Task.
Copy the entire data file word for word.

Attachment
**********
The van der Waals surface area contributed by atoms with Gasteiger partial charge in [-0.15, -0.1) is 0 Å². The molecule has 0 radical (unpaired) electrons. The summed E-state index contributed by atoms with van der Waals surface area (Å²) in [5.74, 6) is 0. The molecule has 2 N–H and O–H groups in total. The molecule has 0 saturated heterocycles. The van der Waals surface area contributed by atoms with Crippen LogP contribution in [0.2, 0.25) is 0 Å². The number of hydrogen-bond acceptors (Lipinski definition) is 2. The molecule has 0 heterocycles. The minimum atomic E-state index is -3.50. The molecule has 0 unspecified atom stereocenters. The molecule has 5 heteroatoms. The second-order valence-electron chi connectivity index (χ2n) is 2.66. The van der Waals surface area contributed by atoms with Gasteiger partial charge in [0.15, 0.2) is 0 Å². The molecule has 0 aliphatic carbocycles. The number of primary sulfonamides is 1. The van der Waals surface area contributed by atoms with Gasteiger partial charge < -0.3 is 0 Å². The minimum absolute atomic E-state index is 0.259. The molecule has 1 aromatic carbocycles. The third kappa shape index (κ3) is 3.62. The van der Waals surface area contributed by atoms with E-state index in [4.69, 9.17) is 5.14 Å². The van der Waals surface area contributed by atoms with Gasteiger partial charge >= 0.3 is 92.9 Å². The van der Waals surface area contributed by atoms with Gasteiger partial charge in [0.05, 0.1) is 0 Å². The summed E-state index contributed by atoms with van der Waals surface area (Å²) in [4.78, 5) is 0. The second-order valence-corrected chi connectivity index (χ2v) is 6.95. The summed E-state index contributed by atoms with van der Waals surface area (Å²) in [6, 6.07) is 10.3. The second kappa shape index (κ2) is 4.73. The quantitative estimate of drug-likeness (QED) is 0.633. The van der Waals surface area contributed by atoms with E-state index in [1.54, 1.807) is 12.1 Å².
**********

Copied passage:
The van der Waals surface area contributed by atoms with Gasteiger partial charge in [-0.15, -0.1) is 0 Å². The molecule has 0 radical (unpaired) electrons. The summed E-state index contributed by atoms with van der Waals surface area (Å²) in [5.74, 6) is 0. The molecule has 2 N–H and O–H groups in total. The molecule has 0 saturated heterocycles. The van der Waals surface area contributed by atoms with Crippen LogP contribution in [0.2, 0.25) is 0 Å². The number of hydrogen-bond acceptors (Lipinski definition) is 2. The molecule has 0 heterocycles. The minimum atomic E-state index is -3.50. The molecule has 0 unspecified atom stereocenters. The molecule has 5 heteroatoms. The second-order valence-electron chi connectivity index (χ2n) is 2.66. The van der Waals surface area contributed by atoms with Gasteiger partial charge in [0.15, 0.2) is 0 Å². The molecule has 0 aliphatic carbocycles. The number of primary sulfonamides is 1. The van der Waals surface area contributed by atoms with Gasteiger partial charge < -0.3 is 0 Å². The minimum absolute atomic E-state index is 0.259. The molecule has 1 aromatic carbocycles. The third kappa shape index (κ3) is 3.62. The van der Waals surface area contributed by atoms with E-state index in [4.69, 9.17) is 5.14 Å². The van der Waals surface area contributed by atoms with Gasteiger partial charge >= 0.3 is 92.9 Å². The van der Waals surface area contributed by atoms with Gasteiger partial charge in [0.05, 0.1) is 0 Å². The summed E-state index contributed by atoms with van der Waals surface area (Å²) in [4.78, 5) is 0. The second-order valence-corrected chi connectivity index (χ2v) is 6.95. The summed E-state index contributed by atoms with van der Waals surface area (Å²) in [6, 6.07) is 10.3. The second kappa shape index (κ2) is 4.73. The quantitative estimate of drug-likeness (QED) is 0.633. The van der Waals surface area contributed by atoms with E-state index in [1.54, 1.807) is 12.1 Å².